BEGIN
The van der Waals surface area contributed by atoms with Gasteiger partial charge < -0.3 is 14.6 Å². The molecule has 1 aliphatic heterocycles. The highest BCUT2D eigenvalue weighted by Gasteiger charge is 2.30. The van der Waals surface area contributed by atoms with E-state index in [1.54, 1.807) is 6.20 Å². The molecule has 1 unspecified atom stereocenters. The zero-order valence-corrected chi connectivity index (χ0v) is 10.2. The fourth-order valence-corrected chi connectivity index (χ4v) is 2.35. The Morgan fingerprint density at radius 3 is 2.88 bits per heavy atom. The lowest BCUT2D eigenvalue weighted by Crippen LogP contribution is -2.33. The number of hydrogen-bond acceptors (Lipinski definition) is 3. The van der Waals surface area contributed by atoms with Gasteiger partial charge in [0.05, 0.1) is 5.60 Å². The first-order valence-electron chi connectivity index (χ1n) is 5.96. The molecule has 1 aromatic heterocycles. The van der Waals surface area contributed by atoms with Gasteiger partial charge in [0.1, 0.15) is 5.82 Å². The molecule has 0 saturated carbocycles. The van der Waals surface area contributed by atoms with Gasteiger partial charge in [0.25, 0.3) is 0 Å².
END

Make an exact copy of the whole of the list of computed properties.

The van der Waals surface area contributed by atoms with Gasteiger partial charge < -0.3 is 14.6 Å². The molecule has 1 aliphatic heterocycles. The highest BCUT2D eigenvalue weighted by Gasteiger charge is 2.30. The van der Waals surface area contributed by atoms with E-state index in [1.54, 1.807) is 6.20 Å². The molecule has 1 unspecified atom stereocenters. The zero-order valence-corrected chi connectivity index (χ0v) is 10.2. The fourth-order valence-corrected chi connectivity index (χ4v) is 2.35. The Morgan fingerprint density at radius 3 is 2.88 bits per heavy atom. The lowest BCUT2D eigenvalue weighted by Crippen LogP contribution is -2.33. The number of hydrogen-bond acceptors (Lipinski definition) is 3. The van der Waals surface area contributed by atoms with Gasteiger partial charge in [0.05, 0.1) is 5.60 Å². The first-order valence-electron chi connectivity index (χ1n) is 5.96. The molecule has 1 aromatic heterocycles. The van der Waals surface area contributed by atoms with Gasteiger partial charge in [0.1, 0.15) is 5.82 Å². The molecule has 0 saturated carbocycles. The van der Waals surface area contributed by atoms with Gasteiger partial charge in [0.25, 0.3) is 0 Å².